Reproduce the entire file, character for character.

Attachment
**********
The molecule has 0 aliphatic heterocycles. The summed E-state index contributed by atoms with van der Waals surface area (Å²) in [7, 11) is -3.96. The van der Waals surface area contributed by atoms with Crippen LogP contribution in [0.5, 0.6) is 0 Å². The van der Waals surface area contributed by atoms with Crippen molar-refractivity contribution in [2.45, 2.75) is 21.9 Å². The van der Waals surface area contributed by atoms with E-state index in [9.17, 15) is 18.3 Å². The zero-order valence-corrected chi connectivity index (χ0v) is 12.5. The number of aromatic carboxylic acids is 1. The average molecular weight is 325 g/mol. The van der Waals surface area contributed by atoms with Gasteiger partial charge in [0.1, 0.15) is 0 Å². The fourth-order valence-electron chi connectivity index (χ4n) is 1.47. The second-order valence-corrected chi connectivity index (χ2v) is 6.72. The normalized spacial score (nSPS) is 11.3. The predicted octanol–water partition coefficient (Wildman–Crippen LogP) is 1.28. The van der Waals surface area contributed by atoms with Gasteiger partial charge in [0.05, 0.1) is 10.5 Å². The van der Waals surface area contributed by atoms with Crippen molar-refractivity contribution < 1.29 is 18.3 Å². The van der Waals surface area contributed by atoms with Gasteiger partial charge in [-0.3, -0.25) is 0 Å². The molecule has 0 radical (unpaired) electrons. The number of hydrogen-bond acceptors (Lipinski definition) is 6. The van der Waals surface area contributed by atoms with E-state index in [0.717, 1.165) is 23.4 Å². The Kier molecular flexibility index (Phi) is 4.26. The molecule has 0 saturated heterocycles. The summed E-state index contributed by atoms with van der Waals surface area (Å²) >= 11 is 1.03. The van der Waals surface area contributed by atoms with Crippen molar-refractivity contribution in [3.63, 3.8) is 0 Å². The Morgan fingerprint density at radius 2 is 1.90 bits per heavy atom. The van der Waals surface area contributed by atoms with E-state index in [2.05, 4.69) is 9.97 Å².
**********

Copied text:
The molecule has 0 aliphatic heterocycles. The summed E-state index contributed by atoms with van der Waals surface area (Å²) in [7, 11) is -3.96. The van der Waals surface area contributed by atoms with Crippen LogP contribution in [0.5, 0.6) is 0 Å². The van der Waals surface area contributed by atoms with Crippen molar-refractivity contribution in [2.45, 2.75) is 21.9 Å². The van der Waals surface area contributed by atoms with E-state index in [9.17, 15) is 18.3 Å². The zero-order valence-corrected chi connectivity index (χ0v) is 12.5. The number of aromatic carboxylic acids is 1. The average molecular weight is 325 g/mol. The van der Waals surface area contributed by atoms with Gasteiger partial charge in [0.1, 0.15) is 0 Å². The fourth-order valence-electron chi connectivity index (χ4n) is 1.47. The second-order valence-corrected chi connectivity index (χ2v) is 6.72. The normalized spacial score (nSPS) is 11.3. The predicted octanol–water partition coefficient (Wildman–Crippen LogP) is 1.28. The van der Waals surface area contributed by atoms with Gasteiger partial charge in [0.05, 0.1) is 10.5 Å². The van der Waals surface area contributed by atoms with Crippen molar-refractivity contribution < 1.29 is 18.3 Å². The van der Waals surface area contributed by atoms with Gasteiger partial charge in [-0.3, -0.25) is 0 Å². The molecule has 0 radical (unpaired) electrons. The number of hydrogen-bond acceptors (Lipinski definition) is 6. The van der Waals surface area contributed by atoms with E-state index in [0.717, 1.165) is 23.4 Å². The Kier molecular flexibility index (Phi) is 4.26. The molecule has 0 saturated heterocycles. The summed E-state index contributed by atoms with van der Waals surface area (Å²) >= 11 is 1.03. The van der Waals surface area contributed by atoms with Crippen molar-refractivity contribution in [3.63, 3.8) is 0 Å². The Morgan fingerprint density at radius 2 is 1.90 bits per heavy atom. The van der Waals surface area contributed by atoms with E-state index in [2.05, 4.69) is 9.97 Å².